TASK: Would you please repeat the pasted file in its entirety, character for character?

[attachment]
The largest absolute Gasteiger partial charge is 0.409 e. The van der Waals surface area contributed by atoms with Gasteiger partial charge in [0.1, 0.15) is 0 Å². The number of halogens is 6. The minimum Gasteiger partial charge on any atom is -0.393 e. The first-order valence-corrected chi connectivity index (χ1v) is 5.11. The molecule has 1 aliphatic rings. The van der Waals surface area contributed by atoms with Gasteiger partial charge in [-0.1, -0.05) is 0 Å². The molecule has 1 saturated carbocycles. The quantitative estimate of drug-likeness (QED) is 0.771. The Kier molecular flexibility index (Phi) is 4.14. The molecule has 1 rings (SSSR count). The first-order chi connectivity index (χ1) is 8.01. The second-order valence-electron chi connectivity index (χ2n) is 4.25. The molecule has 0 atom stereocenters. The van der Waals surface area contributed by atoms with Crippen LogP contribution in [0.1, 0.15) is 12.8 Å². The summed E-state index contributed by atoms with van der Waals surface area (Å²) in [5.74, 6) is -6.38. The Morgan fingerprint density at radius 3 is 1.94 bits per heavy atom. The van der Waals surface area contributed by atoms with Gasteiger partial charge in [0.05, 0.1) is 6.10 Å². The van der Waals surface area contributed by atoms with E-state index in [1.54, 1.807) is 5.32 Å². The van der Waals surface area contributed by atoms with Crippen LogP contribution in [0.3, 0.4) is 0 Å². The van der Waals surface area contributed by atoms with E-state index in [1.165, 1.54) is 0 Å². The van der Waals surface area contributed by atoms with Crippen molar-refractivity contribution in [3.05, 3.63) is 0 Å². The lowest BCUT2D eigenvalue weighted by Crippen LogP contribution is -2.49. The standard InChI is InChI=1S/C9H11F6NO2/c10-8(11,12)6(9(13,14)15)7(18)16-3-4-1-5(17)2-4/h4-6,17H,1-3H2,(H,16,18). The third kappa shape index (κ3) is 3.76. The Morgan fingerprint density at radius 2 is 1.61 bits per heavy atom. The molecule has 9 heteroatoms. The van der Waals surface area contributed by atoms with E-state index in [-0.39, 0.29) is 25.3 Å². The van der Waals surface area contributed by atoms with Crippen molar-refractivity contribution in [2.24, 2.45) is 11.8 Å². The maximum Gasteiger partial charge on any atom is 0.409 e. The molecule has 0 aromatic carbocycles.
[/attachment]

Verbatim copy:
The largest absolute Gasteiger partial charge is 0.409 e. The van der Waals surface area contributed by atoms with Gasteiger partial charge in [0.1, 0.15) is 0 Å². The number of halogens is 6. The minimum Gasteiger partial charge on any atom is -0.393 e. The first-order valence-corrected chi connectivity index (χ1v) is 5.11. The molecule has 1 aliphatic rings. The van der Waals surface area contributed by atoms with Gasteiger partial charge in [-0.1, -0.05) is 0 Å². The molecule has 1 saturated carbocycles. The quantitative estimate of drug-likeness (QED) is 0.771. The Kier molecular flexibility index (Phi) is 4.14. The molecule has 1 rings (SSSR count). The first-order chi connectivity index (χ1) is 8.01. The second-order valence-electron chi connectivity index (χ2n) is 4.25. The molecule has 0 atom stereocenters. The van der Waals surface area contributed by atoms with Crippen LogP contribution in [0.1, 0.15) is 12.8 Å². The summed E-state index contributed by atoms with van der Waals surface area (Å²) in [5.74, 6) is -6.38. The Morgan fingerprint density at radius 3 is 1.94 bits per heavy atom. The van der Waals surface area contributed by atoms with Gasteiger partial charge in [0.05, 0.1) is 6.10 Å². The van der Waals surface area contributed by atoms with E-state index in [1.54, 1.807) is 5.32 Å². The van der Waals surface area contributed by atoms with Crippen LogP contribution in [0.3, 0.4) is 0 Å². The van der Waals surface area contributed by atoms with E-state index in [1.165, 1.54) is 0 Å². The van der Waals surface area contributed by atoms with Crippen molar-refractivity contribution in [3.05, 3.63) is 0 Å². The lowest BCUT2D eigenvalue weighted by Crippen LogP contribution is -2.49. The standard InChI is InChI=1S/C9H11F6NO2/c10-8(11,12)6(9(13,14)15)7(18)16-3-4-1-5(17)2-4/h4-6,17H,1-3H2,(H,16,18). The third kappa shape index (κ3) is 3.76. The Morgan fingerprint density at radius 2 is 1.61 bits per heavy atom. The molecule has 9 heteroatoms. The van der Waals surface area contributed by atoms with E-state index in [-0.39, 0.29) is 25.3 Å². The van der Waals surface area contributed by atoms with Crippen molar-refractivity contribution in [2.24, 2.45) is 11.8 Å². The maximum Gasteiger partial charge on any atom is 0.409 e. The molecule has 0 aromatic carbocycles.